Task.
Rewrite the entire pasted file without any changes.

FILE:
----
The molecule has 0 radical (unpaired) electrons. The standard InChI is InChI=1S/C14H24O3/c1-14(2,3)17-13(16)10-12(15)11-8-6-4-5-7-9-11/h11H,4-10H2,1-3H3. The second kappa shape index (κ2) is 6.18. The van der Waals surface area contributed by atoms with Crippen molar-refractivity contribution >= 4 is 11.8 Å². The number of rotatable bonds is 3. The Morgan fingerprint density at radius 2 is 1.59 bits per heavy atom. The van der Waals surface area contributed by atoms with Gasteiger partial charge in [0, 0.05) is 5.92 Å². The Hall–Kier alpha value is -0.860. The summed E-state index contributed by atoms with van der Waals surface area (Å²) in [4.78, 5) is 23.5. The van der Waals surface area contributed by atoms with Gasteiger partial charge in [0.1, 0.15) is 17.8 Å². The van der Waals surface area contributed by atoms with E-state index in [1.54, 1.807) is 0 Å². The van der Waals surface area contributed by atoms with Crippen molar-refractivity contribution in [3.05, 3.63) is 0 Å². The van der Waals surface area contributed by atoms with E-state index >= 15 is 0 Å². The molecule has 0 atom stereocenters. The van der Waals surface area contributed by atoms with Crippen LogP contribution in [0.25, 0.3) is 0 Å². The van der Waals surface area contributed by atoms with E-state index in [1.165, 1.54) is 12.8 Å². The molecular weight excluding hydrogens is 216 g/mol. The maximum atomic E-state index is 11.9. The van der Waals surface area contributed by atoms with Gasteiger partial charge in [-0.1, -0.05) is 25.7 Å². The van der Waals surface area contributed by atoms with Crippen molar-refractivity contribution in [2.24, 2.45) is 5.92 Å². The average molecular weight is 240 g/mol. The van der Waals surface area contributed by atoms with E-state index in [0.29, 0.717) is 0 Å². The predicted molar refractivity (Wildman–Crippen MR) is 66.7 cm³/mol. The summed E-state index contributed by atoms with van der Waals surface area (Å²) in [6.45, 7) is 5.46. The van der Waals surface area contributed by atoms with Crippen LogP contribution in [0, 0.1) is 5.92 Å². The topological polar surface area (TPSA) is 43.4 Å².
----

The molecule has 0 radical (unpaired) electrons. The standard InChI is InChI=1S/C14H24O3/c1-14(2,3)17-13(16)10-12(15)11-8-6-4-5-7-9-11/h11H,4-10H2,1-3H3. The second kappa shape index (κ2) is 6.18. The van der Waals surface area contributed by atoms with Crippen molar-refractivity contribution >= 4 is 11.8 Å². The number of rotatable bonds is 3. The Morgan fingerprint density at radius 2 is 1.59 bits per heavy atom. The van der Waals surface area contributed by atoms with Gasteiger partial charge in [0, 0.05) is 5.92 Å². The Hall–Kier alpha value is -0.860. The summed E-state index contributed by atoms with van der Waals surface area (Å²) in [4.78, 5) is 23.5. The van der Waals surface area contributed by atoms with Gasteiger partial charge in [0.1, 0.15) is 17.8 Å². The van der Waals surface area contributed by atoms with E-state index in [1.54, 1.807) is 0 Å². The van der Waals surface area contributed by atoms with Crippen molar-refractivity contribution in [3.05, 3.63) is 0 Å². The van der Waals surface area contributed by atoms with E-state index >= 15 is 0 Å². The molecule has 0 atom stereocenters. The van der Waals surface area contributed by atoms with Crippen LogP contribution in [0.25, 0.3) is 0 Å². The van der Waals surface area contributed by atoms with E-state index in [1.165, 1.54) is 12.8 Å². The molecular weight excluding hydrogens is 216 g/mol. The maximum atomic E-state index is 11.9. The van der Waals surface area contributed by atoms with Gasteiger partial charge in [-0.1, -0.05) is 25.7 Å². The van der Waals surface area contributed by atoms with Crippen molar-refractivity contribution in [2.24, 2.45) is 5.92 Å². The average molecular weight is 240 g/mol. The van der Waals surface area contributed by atoms with E-state index in [0.29, 0.717) is 0 Å². The predicted molar refractivity (Wildman–Crippen MR) is 66.7 cm³/mol. The summed E-state index contributed by atoms with van der Waals surface area (Å²) in [6.45, 7) is 5.46. The van der Waals surface area contributed by atoms with Crippen LogP contribution in [0, 0.1) is 5.92 Å². The topological polar surface area (TPSA) is 43.4 Å².